Day trips were the order of each day. Buy our chops from the butcher and bread and it was off to explore the countryside. Down every side road, stop at a spot for lunch, explore and then off again.

One side road led west, a long straight stretch of tar seal, a little wooden bridge, hard turn right on to a rough metal road, then a gate barring our way. Stop and explore. A small river on our right looked interesting.

Returning to base we talked of our day excursion only to learn from the locals that the gate was not an entrance to private property but simply to keep the sheep inside as there were few fences on the property and if we went through — closing the gate behind us — we would eventually find a little settlement of a few houses and batches, campsites, a stream, a footbridge, lots of sand hills, a beach and not much else. And what was this place, why — WAIKAWA.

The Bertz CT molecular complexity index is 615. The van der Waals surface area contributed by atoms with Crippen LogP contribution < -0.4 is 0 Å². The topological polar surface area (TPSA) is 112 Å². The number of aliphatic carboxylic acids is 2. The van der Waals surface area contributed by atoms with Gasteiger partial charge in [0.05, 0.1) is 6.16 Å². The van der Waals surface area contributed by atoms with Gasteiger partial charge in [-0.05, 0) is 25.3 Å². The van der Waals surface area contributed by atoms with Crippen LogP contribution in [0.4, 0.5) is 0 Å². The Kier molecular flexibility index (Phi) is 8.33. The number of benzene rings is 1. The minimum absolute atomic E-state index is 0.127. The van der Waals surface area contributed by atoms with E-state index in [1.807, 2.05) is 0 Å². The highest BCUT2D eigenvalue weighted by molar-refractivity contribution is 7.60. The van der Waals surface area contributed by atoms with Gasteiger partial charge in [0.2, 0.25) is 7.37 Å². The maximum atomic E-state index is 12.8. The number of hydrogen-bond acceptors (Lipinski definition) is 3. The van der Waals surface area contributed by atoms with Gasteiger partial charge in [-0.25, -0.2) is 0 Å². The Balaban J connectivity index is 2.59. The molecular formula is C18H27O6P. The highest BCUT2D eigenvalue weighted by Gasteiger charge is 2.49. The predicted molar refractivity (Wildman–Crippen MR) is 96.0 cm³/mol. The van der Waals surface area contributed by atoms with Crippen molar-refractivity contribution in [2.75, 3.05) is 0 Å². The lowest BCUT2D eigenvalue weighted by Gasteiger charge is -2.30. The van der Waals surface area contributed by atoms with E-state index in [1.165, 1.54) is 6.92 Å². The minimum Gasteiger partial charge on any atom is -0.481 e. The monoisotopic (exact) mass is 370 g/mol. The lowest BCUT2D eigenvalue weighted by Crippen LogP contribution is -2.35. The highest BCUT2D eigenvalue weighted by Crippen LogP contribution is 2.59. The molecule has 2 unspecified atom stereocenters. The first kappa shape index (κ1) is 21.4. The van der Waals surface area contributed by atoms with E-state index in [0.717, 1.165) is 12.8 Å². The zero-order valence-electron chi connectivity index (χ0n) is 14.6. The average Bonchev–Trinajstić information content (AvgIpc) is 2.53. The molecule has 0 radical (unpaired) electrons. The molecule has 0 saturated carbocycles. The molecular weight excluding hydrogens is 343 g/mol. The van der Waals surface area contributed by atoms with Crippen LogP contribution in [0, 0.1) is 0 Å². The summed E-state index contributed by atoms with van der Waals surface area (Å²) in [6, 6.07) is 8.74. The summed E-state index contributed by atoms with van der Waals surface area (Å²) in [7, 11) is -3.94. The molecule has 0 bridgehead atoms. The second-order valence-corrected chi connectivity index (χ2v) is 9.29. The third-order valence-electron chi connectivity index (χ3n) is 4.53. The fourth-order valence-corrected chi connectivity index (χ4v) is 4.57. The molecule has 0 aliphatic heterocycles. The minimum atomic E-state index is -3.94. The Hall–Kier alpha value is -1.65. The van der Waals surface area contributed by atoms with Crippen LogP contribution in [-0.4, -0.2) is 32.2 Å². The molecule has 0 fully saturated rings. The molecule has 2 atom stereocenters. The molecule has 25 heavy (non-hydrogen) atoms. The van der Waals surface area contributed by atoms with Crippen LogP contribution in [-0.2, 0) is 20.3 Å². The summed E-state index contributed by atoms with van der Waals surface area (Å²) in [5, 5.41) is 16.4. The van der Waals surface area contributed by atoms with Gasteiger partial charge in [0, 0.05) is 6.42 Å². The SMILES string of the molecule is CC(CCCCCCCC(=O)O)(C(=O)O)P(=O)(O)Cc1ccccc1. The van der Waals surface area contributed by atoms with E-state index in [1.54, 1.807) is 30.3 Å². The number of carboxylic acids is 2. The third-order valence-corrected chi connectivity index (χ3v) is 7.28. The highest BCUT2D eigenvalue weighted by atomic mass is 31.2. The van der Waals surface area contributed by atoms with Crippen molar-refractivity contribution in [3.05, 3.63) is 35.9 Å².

We returned the next day clutching our chops, bread, thermette, for a real exploration. Through the gate, close the gate, down the rough road. On our right a big old homestead appeared surrounded by a picket fence, washing on the line. Enormous macracarpa trees on the left and on the right walnut trees and that stream again, its banks lined with pampus and willow. On down the road and on our left a cottage on a hill and in the distance a wool shed and a big high barn affair that turned out to be a thrashing mill. There were sheep everywhere. To the west we saw a group of three houses, two with tall towers topped with wind powered generators, their giant blades turning slowly in the breeze. There was a telephone line but no power lines.